## anonymous 4 years ago $3y'+2y=x^3sin(\pi*x)$

1. anonymous

Give a min plzz, i Think we need to use the integrating factor here

2. anonymous

We can write the equation as - $y ^{'} + (2/3)y = (1/3)x ^{2}\sin \pi x$ Hence the integrating factor becomes $\exp[\int\limits_{}^{}(2/3)dx] = e ^{(2/3)x}$ Multiplying both sides by this factor of the equation we get - $e ^{(2/3)x}y {^'} + (2/3)ye ^{(2/3)x} = (1/3)e ^{(2/3)x}x ^{2}\sin \pi x$ Now the left hand side is the derivative of

3. anonymous

Continuing from earlier post - Left hand side is $d/dx(ye ^{(2/3)x})$ Hence the solution becomes - $ye ^{(2/3)x} = (1/3)\int\limits_{}^{}e ^{(2/3)x} x ^{2} \sin \pi x dx$ Right hand side we need to use Integration by parts, using x^2 as first function, sin pi x as the seond function and the exponential as the third function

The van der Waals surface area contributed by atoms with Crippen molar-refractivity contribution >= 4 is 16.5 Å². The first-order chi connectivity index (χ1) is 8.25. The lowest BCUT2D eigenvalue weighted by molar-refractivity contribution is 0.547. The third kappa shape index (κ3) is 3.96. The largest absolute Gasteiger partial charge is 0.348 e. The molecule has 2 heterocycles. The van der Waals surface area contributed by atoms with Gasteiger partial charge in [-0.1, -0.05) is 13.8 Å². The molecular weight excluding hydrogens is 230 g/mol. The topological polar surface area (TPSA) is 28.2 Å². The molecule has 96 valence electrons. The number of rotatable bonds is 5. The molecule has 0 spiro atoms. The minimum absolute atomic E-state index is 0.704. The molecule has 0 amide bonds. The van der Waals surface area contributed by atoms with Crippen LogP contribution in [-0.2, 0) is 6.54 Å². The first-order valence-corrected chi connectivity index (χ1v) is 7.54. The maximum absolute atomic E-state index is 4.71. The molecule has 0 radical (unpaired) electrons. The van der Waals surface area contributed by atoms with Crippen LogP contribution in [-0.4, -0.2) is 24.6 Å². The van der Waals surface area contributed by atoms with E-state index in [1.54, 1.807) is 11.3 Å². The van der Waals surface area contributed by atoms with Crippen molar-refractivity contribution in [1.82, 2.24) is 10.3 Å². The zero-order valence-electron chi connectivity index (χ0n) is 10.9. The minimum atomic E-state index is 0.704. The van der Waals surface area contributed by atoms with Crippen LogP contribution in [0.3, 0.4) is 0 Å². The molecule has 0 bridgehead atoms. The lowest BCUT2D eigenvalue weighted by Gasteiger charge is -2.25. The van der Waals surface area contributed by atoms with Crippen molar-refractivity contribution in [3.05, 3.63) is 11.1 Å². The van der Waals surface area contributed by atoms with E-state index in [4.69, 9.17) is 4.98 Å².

4. anonymous

Can you do the integration by parts?

5. anonymous

When I use the method of udetermined coefficients I get; $\huge y_g = c_1e^{-\frac{2}{3}x}+\left(\frac{1}{2}x^3-\frac{9}{4}x^2+\frac{27}{4}x-\frac{81}{8} \right)$$\huge*\left(\frac{2}{9\pi^2+4}\text{sin}(\pi*x)-\frac{3\pi}{9\pi^2+4}\text{cos}(\pi*x) \right)$

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